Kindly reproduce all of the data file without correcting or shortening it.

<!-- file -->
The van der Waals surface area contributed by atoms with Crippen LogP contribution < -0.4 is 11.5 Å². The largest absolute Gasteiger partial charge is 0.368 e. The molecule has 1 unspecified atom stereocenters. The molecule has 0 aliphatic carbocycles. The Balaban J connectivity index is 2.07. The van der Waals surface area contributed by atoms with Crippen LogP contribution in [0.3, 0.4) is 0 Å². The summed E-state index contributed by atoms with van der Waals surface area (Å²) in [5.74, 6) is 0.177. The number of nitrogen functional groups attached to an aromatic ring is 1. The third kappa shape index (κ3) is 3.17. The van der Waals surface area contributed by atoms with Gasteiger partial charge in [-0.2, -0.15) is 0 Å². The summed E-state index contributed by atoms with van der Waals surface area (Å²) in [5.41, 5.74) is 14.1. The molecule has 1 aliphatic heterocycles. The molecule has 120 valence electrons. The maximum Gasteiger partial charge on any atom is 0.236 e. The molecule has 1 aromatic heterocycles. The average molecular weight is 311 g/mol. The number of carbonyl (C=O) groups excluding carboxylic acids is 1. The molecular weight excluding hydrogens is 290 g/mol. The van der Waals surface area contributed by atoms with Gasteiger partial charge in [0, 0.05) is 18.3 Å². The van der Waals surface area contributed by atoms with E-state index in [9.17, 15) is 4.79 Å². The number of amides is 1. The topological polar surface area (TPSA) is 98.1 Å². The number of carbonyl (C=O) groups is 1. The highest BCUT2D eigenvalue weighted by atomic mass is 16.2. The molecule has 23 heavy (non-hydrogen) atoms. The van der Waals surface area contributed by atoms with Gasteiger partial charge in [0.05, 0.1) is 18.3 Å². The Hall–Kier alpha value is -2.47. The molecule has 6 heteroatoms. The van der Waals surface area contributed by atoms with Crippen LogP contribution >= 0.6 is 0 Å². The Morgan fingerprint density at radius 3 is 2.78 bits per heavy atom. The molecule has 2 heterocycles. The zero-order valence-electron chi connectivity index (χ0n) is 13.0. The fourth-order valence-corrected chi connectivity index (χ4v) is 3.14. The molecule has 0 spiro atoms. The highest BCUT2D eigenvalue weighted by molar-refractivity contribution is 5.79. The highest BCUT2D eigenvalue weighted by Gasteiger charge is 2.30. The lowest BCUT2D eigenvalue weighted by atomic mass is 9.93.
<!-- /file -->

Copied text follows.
The van der Waals surface area contributed by atoms with Crippen LogP contribution < -0.4 is 11.5 Å². The largest absolute Gasteiger partial charge is 0.368 e. The molecule has 1 unspecified atom stereocenters. The molecule has 0 aliphatic carbocycles. The Balaban J connectivity index is 2.07. The van der Waals surface area contributed by atoms with Crippen LogP contribution in [0.3, 0.4) is 0 Å². The summed E-state index contributed by atoms with van der Waals surface area (Å²) in [5.74, 6) is 0.177. The number of nitrogen functional groups attached to an aromatic ring is 1. The third kappa shape index (κ3) is 3.17. The van der Waals surface area contributed by atoms with Gasteiger partial charge in [-0.2, -0.15) is 0 Å². The summed E-state index contributed by atoms with van der Waals surface area (Å²) in [5.41, 5.74) is 14.1. The molecule has 1 aliphatic heterocycles. The molecule has 120 valence electrons. The maximum Gasteiger partial charge on any atom is 0.236 e. The molecule has 1 aromatic heterocycles. The average molecular weight is 311 g/mol. The number of carbonyl (C=O) groups excluding carboxylic acids is 1. The molecular weight excluding hydrogens is 290 g/mol. The van der Waals surface area contributed by atoms with Gasteiger partial charge in [0, 0.05) is 18.3 Å². The van der Waals surface area contributed by atoms with E-state index in [9.17, 15) is 4.79 Å². The number of amides is 1. The topological polar surface area (TPSA) is 98.1 Å². The number of carbonyl (C=O) groups is 1. The highest BCUT2D eigenvalue weighted by atomic mass is 16.2. The molecule has 23 heavy (non-hydrogen) atoms. The van der Waals surface area contributed by atoms with Gasteiger partial charge in [0.05, 0.1) is 18.3 Å². The Hall–Kier alpha value is -2.47. The molecule has 6 heteroatoms. The van der Waals surface area contributed by atoms with Crippen LogP contribution >= 0.6 is 0 Å². The Morgan fingerprint density at radius 3 is 2.78 bits per heavy atom. The molecule has 2 heterocycles. The zero-order valence-electron chi connectivity index (χ0n) is 13.0. The fourth-order valence-corrected chi connectivity index (χ4v) is 3.14. The molecule has 0 spiro atoms. The highest BCUT2D eigenvalue weighted by molar-refractivity contribution is 5.79. The highest BCUT2D eigenvalue weighted by Gasteiger charge is 2.30. The lowest BCUT2D eigenvalue weighted by atomic mass is 9.93.